ocal officials are encouraged by two key developments
over the past year at the U.S.
Department of Energy's Paducah Gaseous Diffusion Plant.
Both the proposed longer-term contract for cleanup services at the plant, and the beginning of the process to identify and transfer surplus assets to local control to help fund economic development efforts have drawn praise from community leaders.
The PGDP site consists of 3,556 acres in McCracken County, 10 miles west of Paducah. The gaseous diffusion plant, within a 750-acre fenced security area, opened in 1952 as a government-owned and operated facility, supplying uranium for national security and energy production for 60 years.
The DOE estimates that in its 60 years of operation, the plant pumped more than $5 billion into the regional economy.
The United States Enrichment Corporation had leased the plant from DOE, since it was privatized by the government in 1998, and enriched uranium there for the global nuclear fuel market until ceasing operations in 2013. In 2014, the site was returned to DOE control and a primary contractor, Fluor Federal Services, was awarded a three-year contact to continue plant cleanup and deactivation.
That contract is set to expire in July 2017.
The DOE issued a draft request for proposals earlier this year for deactivation and remediation services at the plant for a prospective period of 10 years, news welcomed by the community.
"It's obviously a positive development economically," said McCracken County Judge-Executive Bob Leeper.
"I think it's a win all the way around," said Paducah Mayor Gayle Kaler. "We as a community have all worked very hard to foster a good relationship with DOE."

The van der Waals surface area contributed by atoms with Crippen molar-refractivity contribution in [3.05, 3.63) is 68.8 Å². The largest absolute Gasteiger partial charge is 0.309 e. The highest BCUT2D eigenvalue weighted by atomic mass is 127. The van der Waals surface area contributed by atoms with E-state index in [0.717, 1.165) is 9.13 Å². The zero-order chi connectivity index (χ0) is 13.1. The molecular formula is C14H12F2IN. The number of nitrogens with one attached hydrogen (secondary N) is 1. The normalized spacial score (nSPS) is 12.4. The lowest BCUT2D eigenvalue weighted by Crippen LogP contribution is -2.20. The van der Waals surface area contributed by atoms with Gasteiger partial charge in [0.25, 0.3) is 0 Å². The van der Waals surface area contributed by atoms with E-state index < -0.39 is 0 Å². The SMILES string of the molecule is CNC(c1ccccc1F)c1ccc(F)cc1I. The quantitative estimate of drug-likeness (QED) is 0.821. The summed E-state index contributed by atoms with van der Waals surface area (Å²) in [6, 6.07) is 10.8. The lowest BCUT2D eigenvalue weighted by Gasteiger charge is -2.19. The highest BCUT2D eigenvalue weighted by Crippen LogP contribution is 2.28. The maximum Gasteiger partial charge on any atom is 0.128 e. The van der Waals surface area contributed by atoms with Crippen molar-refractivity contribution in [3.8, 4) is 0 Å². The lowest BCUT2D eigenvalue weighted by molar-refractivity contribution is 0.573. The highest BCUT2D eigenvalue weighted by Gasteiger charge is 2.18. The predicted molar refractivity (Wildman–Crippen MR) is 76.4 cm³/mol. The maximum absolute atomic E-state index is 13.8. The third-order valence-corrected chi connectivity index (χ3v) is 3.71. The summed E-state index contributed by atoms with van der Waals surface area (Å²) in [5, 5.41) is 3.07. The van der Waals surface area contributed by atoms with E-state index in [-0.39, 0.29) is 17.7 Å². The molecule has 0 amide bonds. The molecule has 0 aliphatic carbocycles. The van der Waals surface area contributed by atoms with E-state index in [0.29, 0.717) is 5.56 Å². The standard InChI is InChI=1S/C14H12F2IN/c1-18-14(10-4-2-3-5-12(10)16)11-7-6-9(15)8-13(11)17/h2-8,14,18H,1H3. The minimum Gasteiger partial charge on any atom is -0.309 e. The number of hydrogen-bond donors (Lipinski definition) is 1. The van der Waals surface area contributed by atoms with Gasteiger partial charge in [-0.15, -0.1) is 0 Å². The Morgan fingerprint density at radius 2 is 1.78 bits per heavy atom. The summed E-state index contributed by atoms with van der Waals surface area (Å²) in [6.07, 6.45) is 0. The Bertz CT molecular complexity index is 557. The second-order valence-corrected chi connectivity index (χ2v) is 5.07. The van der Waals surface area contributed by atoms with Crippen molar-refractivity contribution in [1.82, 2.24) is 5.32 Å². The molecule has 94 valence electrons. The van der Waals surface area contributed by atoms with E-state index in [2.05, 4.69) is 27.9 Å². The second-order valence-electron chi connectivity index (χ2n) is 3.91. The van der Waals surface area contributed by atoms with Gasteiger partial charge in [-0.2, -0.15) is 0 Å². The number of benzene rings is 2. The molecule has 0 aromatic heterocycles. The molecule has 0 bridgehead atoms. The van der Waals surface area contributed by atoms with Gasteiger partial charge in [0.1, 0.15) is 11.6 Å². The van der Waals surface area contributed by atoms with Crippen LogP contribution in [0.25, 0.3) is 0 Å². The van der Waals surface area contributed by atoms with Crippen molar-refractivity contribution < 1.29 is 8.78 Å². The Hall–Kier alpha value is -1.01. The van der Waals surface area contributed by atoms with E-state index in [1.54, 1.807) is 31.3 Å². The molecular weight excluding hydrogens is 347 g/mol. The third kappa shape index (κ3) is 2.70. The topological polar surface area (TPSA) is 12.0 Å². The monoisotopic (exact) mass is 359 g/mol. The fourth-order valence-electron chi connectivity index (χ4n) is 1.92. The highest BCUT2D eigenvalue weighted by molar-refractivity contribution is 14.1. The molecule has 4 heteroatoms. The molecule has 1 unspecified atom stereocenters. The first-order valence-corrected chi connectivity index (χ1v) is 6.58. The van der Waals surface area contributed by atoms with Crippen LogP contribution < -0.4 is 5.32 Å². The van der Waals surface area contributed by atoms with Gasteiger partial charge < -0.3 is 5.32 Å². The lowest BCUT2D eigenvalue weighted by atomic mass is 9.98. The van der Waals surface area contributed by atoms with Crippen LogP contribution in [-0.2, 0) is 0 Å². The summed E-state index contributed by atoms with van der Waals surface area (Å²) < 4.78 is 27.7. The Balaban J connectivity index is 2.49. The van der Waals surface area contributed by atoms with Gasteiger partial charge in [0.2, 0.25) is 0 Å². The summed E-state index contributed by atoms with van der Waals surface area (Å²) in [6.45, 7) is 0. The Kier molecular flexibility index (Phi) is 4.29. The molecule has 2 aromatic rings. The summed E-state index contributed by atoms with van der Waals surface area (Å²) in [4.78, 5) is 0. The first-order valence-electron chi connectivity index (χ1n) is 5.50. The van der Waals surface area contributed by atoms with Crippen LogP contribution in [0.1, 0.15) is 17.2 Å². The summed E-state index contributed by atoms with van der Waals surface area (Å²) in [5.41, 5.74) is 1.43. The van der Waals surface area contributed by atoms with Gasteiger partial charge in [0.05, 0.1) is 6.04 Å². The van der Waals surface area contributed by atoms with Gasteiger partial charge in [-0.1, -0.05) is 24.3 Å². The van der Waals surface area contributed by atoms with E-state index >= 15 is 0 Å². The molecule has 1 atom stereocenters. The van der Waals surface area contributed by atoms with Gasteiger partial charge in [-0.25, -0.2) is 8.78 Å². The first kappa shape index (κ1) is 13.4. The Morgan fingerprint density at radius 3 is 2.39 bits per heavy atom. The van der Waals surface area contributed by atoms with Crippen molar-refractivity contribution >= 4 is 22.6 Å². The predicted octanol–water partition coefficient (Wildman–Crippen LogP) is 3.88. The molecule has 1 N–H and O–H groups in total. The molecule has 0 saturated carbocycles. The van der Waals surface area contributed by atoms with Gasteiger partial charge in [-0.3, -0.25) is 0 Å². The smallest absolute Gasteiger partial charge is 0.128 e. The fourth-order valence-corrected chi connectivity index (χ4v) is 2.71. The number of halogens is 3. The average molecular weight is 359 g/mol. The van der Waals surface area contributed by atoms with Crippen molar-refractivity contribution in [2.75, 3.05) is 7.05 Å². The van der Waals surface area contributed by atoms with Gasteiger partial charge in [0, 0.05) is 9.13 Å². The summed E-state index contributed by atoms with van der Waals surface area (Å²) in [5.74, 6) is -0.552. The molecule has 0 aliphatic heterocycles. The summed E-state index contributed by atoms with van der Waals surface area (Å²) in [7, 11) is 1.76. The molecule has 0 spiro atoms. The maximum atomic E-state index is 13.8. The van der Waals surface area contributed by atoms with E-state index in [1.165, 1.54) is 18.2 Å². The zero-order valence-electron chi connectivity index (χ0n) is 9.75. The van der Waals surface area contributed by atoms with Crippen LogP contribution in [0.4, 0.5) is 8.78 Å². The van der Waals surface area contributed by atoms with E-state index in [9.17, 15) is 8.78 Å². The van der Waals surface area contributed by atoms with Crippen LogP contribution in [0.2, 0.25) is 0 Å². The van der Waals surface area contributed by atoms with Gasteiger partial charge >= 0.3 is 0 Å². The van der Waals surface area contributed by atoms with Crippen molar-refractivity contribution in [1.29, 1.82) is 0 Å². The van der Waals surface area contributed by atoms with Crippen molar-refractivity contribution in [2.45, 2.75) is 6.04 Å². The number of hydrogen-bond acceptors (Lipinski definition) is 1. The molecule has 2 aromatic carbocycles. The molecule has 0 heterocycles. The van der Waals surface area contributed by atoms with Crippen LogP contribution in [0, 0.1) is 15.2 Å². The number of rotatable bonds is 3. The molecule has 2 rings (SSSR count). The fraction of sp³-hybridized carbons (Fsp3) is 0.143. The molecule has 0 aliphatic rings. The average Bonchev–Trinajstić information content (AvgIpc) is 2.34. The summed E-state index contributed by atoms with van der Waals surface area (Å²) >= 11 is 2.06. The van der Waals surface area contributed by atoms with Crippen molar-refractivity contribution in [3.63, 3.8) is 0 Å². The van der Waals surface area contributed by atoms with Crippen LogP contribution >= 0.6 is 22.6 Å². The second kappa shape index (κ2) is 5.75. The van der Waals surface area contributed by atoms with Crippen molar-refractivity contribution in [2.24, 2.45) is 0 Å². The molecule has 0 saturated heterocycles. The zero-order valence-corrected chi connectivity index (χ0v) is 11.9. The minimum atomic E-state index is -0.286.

"Fluor, as a company, has done an outstanding job of trying to be a good community citizen and participate in a lot of activities," said Ken Wheeler, a member of the Paducah Citizens Advisory board, which is chartered by DOE.
"Fluor had to bring in a number of their employees from other sites. Those folks, understandably, may not be interested in investing a lot of money in a house or other facilities in town if they don't know whether they're going to have a role here," Wheeler said. "That's one reason we've lobbied so hard with DOE to try and get a longer-term contract."
The Paducah Area Community Reuse Organization is designated by DOE to be the single point of contact for the identification and reuse of surplus assets from the Paducah plant. The sale of those assets is to be used for economic development to help mitigate the adverse effect of the plant ceasing operations.
The DOE recently transferred ownership of nearly 15,000 tons of excess coal to PACRO, which sold it to a coal distributor.
The excess coal is the result of the DOE switching from coal-powered boilers to five natural gas units to support plant activities and heat offices during the winter months.
"This is a win-win for DOE and the region," said Jennifer Woodard, the DOE's Paducah site lead. "Working with PACRO will help move us forward in the cleanup of the site, while providing excess assets to support economic development."
"We're excited to see tangible financial opportunities for PACRO through our collaboration with DOE and the ongoing cleanup," said Kaler, who also serves as chairwoman of the PACRO board.
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